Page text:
Since arriving in Delhi almost 4 (!) months ago, I have been (obsessively?) meticulous about what I eat. No unpeeled, fresh fruits or vegetables, no ice in my drinks, and most definitely no street food. This has been rather frustrating, because Indian street food is my favorite kind of food. I adore pani puri, bhel puri, papri chaat, and all of their street snack siblings. But I adore not getting sick much, much more. And since I've seen the guys selling these snacks stick fingers up their noses and pick some deep, deep wedgies, it hasn't been, like, allll that difficult to just say no.
A couple of weeks ago, though, I finally succumbed. I was with some friends in Old Delhi after the Ramlila procession and one of them suggested we grab something to eat in this little alley that is famous for its paranthas, a pan-fried stuffed bread. Paranthas, which can also be found in more high-end establishments, happen to be my latest food obsession. So with just a little bit of peer pressure, I ended up on Parantha Lane.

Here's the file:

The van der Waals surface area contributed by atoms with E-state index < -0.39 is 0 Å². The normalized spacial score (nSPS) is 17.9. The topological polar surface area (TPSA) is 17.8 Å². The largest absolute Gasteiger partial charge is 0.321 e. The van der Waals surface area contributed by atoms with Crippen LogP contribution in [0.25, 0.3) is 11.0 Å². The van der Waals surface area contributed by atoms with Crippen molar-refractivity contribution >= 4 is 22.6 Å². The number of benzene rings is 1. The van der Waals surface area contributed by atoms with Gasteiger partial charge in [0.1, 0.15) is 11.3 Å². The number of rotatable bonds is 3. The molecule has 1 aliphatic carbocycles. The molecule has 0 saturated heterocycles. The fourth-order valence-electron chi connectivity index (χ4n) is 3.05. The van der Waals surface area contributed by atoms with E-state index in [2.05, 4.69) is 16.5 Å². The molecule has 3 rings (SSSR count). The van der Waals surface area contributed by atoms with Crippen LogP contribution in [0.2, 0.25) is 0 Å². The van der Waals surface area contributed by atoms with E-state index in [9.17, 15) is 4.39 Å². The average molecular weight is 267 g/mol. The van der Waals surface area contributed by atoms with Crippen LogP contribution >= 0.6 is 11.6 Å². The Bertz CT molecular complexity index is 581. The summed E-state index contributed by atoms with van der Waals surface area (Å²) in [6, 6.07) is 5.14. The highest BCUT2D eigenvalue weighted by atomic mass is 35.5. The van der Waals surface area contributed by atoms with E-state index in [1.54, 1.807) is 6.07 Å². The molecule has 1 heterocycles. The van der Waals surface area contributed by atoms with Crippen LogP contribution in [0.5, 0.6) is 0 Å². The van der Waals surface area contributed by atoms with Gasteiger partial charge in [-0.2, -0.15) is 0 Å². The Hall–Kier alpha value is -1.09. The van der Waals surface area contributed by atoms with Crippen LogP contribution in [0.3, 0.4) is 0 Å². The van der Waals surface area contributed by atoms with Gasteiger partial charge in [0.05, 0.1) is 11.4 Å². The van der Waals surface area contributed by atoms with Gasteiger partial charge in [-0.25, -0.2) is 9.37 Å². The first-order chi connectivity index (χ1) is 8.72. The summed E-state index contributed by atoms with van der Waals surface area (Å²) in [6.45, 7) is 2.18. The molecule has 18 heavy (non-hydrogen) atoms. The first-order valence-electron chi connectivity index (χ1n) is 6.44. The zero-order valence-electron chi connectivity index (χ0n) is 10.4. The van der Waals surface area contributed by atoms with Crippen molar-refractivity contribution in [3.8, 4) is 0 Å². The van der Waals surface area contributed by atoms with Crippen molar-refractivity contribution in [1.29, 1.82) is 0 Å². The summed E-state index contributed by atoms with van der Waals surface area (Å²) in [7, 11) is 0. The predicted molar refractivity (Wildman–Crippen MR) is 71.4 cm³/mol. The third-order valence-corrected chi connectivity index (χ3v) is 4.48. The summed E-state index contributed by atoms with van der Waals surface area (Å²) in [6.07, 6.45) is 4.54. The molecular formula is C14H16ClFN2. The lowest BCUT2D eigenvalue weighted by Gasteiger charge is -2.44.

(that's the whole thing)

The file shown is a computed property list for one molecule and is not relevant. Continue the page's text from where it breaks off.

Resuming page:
We chose a place called Pandit Dayanand Shivcharan, which has been open for 6 generations. We got a brief history lesson from its proprietor, who then proceeded to give us a warm welcome by feedings us (yes, feeding us) all a spoonful of curry. From the same spoon. Our attempts at politely declining were met only by a forceful jab of his curry-laden welcome mat.
The paranthas did not disappoint. I had one stuffed with radish and another stuffed with potato. Maybe it's not technically street food, since there's sort of a three-walled building surrounding a small seating area. But I'd say it still counts for my street food initiation. Take a look at the photos and you'll understand why.
|Radish-stuffed parantha with chutneys, pickled vegetables, and a curry. The sauce on the bottom left was made with banana and tamarind and it was fantastic.|
|View from my table of the street.|
|Our maitre d.|
|Leg hair adds extra flavor!|